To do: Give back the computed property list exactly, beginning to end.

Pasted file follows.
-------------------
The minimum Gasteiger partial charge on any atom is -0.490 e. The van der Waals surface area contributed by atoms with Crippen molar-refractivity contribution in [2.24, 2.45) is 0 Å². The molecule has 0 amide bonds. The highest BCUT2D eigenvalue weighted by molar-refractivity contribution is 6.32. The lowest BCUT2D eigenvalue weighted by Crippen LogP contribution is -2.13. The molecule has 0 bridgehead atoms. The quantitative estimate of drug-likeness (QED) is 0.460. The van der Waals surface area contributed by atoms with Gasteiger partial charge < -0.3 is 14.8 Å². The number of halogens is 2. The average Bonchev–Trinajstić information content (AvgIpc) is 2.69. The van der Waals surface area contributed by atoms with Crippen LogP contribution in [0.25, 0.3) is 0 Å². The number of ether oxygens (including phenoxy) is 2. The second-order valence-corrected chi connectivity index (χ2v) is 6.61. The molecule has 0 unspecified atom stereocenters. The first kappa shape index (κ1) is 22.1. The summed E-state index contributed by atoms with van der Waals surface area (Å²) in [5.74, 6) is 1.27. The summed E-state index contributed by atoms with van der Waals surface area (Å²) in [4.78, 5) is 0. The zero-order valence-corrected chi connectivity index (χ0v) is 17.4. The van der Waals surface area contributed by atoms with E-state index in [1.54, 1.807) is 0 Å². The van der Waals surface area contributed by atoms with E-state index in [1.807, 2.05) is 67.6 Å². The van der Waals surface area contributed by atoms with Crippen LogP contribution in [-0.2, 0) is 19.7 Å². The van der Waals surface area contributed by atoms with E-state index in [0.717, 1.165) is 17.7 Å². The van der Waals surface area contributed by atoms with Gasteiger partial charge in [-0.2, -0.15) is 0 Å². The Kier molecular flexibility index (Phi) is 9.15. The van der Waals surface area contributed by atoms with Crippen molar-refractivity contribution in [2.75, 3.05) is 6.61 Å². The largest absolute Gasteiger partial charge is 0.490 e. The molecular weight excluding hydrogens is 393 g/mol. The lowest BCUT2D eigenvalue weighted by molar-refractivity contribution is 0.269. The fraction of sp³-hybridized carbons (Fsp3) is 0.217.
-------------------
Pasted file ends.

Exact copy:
The minimum Gasteiger partial charge on any atom is -0.490 e. The van der Waals surface area contributed by atoms with Crippen molar-refractivity contribution in [2.24, 2.45) is 0 Å². The molecule has 0 amide bonds. The highest BCUT2D eigenvalue weighted by molar-refractivity contribution is 6.32. The lowest BCUT2D eigenvalue weighted by Crippen LogP contribution is -2.13. The molecule has 0 bridgehead atoms. The quantitative estimate of drug-likeness (QED) is 0.460. The van der Waals surface area contributed by atoms with Gasteiger partial charge < -0.3 is 14.8 Å². The number of halogens is 2. The average Bonchev–Trinajstić information content (AvgIpc) is 2.69. The van der Waals surface area contributed by atoms with Crippen LogP contribution in [0.25, 0.3) is 0 Å². The number of ether oxygens (including phenoxy) is 2. The second-order valence-corrected chi connectivity index (χ2v) is 6.61. The molecule has 0 unspecified atom stereocenters. The first kappa shape index (κ1) is 22.1. The summed E-state index contributed by atoms with van der Waals surface area (Å²) in [5.74, 6) is 1.27. The summed E-state index contributed by atoms with van der Waals surface area (Å²) in [4.78, 5) is 0. The zero-order valence-corrected chi connectivity index (χ0v) is 17.4. The van der Waals surface area contributed by atoms with E-state index in [1.54, 1.807) is 0 Å². The van der Waals surface area contributed by atoms with E-state index in [1.807, 2.05) is 67.6 Å². The van der Waals surface area contributed by atoms with Crippen LogP contribution in [-0.2, 0) is 19.7 Å². The van der Waals surface area contributed by atoms with E-state index in [0.717, 1.165) is 17.7 Å². The van der Waals surface area contributed by atoms with Gasteiger partial charge in [-0.2, -0.15) is 0 Å². The Kier molecular flexibility index (Phi) is 9.15. The van der Waals surface area contributed by atoms with Crippen molar-refractivity contribution in [2.75, 3.05) is 6.61 Å². The largest absolute Gasteiger partial charge is 0.490 e. The molecular weight excluding hydrogens is 393 g/mol. The lowest BCUT2D eigenvalue weighted by molar-refractivity contribution is 0.269. The fraction of sp³-hybridized carbons (Fsp3) is 0.217.